I may be a bit behind on the Amouage-front, but I still cannot believe that the time has come (and now passed) for the house to launch their annual pair of fragrances. Last year’s duo, Fate Woman and Fate Man, were definitely a divisive pair, with some perfume lovers falling madly in love with the scents and others finding themselves not too impressed. My feelings were somewhere in the middle of this spectrum, seeing them as high quality outings, but perhaps not the most stimulating offerings from such a dynamic brand.
This year Amouage is launching Journey Woman and Journey Man, two perfumes inspired by “Shanghai deco, Chinese cinema and film noir” and for the first time, housed in striking two-tone bottles of rich red and gold. These new fragrances mark the end of the first cycle of the Amouage narrative and as much as they smell like Amouage fragrances, they don’t appear to be as noticeably bold as the perfumes that have proceeded them.
Journey Woman and Journey Man mark a change in the Amouage aesthetic, not only with the two-toned bottles, but also with their fragrant signatures, both of which are unusual takes on the house’s staple oriental opulence. With this new duo, Amouage moves forward into unchartered territory, speaking in the language of subtlety and scenting the air with an understated sense of panache.
I never know what to expect when a new Amouage lands on my doorstep. The entire output from the industry’s most luxurious of houses is complex, intricate and grand beyond much else found in perfume stores. This complexity means that they’re not always the easiest perfumes to pin down and I personally find that one has to spend a fair bit of time with an Amouage before they can truly say they know it.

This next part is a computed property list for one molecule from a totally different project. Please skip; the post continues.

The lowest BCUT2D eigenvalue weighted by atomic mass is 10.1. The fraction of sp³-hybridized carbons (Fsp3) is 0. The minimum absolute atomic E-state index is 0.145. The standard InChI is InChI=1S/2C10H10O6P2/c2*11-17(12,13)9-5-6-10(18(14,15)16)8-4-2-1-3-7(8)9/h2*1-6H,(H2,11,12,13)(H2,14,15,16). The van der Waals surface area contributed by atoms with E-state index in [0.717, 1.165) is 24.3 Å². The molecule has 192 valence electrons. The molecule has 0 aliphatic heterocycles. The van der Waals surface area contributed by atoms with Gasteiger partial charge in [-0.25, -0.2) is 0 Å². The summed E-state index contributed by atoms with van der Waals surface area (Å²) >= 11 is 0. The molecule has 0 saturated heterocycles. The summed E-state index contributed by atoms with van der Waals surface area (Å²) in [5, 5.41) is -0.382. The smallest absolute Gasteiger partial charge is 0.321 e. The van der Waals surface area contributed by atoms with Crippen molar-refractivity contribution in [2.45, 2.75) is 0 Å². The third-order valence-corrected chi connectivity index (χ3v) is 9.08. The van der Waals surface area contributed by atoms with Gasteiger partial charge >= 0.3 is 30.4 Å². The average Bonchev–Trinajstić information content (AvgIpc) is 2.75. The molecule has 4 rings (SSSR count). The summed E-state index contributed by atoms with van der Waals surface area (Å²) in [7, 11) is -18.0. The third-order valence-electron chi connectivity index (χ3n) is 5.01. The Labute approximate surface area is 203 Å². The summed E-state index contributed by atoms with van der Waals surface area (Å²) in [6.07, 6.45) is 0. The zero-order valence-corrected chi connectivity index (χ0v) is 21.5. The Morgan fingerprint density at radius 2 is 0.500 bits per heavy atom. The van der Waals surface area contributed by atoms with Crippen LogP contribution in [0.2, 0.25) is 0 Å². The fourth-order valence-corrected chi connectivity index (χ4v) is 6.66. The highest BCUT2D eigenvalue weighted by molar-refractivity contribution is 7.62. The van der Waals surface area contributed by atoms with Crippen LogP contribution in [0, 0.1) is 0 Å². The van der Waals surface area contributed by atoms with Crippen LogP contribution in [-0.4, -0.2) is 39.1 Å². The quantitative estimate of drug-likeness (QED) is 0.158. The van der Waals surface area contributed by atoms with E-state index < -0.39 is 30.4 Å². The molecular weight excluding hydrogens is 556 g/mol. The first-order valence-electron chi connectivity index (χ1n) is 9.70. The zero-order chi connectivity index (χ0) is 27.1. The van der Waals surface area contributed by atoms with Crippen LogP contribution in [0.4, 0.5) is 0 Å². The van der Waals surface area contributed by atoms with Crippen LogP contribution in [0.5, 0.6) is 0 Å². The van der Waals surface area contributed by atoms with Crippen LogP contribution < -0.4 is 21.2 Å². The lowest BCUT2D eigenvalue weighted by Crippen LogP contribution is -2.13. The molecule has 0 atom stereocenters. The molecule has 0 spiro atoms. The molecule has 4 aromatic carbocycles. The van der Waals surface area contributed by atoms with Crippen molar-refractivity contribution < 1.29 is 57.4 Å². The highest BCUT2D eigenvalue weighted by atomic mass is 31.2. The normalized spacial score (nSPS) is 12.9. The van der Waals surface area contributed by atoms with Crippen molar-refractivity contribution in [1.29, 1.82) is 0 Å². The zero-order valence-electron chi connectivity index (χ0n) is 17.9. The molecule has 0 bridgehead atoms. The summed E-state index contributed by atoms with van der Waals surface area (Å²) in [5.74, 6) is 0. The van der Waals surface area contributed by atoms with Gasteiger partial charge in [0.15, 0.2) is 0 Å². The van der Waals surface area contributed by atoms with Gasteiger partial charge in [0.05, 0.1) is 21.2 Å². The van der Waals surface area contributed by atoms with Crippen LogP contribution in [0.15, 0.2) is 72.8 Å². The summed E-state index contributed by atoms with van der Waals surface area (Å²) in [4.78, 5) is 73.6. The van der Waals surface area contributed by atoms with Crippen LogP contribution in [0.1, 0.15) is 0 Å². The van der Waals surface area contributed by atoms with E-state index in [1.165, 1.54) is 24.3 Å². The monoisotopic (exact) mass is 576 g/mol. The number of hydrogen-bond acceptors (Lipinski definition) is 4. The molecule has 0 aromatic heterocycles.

Amouage’s latest edition to their experimental Library Collection, ‘Opus VIII‘, is no exception and much like the wickedly dangerous, galbanum-soaked leather jacket of Opus VII and the delectably intense, salty amber of Opus VI that have preceded it, this beguiling perfume created by perfumers Pierre Negrin and Richard Herpin in conjunction with Creative Director Christopher Chong, is perhaps the most labyrinthine composition to have ever exited Amouage’s doors.
A scary fact dawned on me this weekend – the fact that it is not long at all until my dear fiancée and I get married, 103 days in fact. And I mean properly hitched, thanks to our lovely politicians allowing for gay marriages to take place for the first time in the UK in 2014. It’s a brave and wonderful world that we’re leaving in and I hope that all around the world others will have the same opportunities that I am ever so fortunate to have.
Now I’m very excited for my pending nuptials of course, but there is a lot to organise and whilst Nigel and I are very much on top of things, the pressure definitely feels on to get things done in the little time that we have left. We’ve sorted the flowers, cake, venue, Butler & Wilson bling, favours and a whole host of other things – but there’s still a lot to do and I’m hoping not to turn into a Groomzilla anytime soon!
Of course, one of the most important decisions for me to make is what perfume to wear on the big day. I posted a little while back, pooling some of my ideas together for the big wedding scent hunt. So how far have I come now? Have I finally picked my wedding scent? Or am I just as clueless as I was when I first started this little journey? Well the answer is…
This week on Escentual I have revisited two fragrances that I reviewed a month or so ago – Fate Man and Fate Woman by Amouage. The latest duo from the famed Omani house have just launched over at Escentual and as usual are intriguing compositions full of surprise and mystery.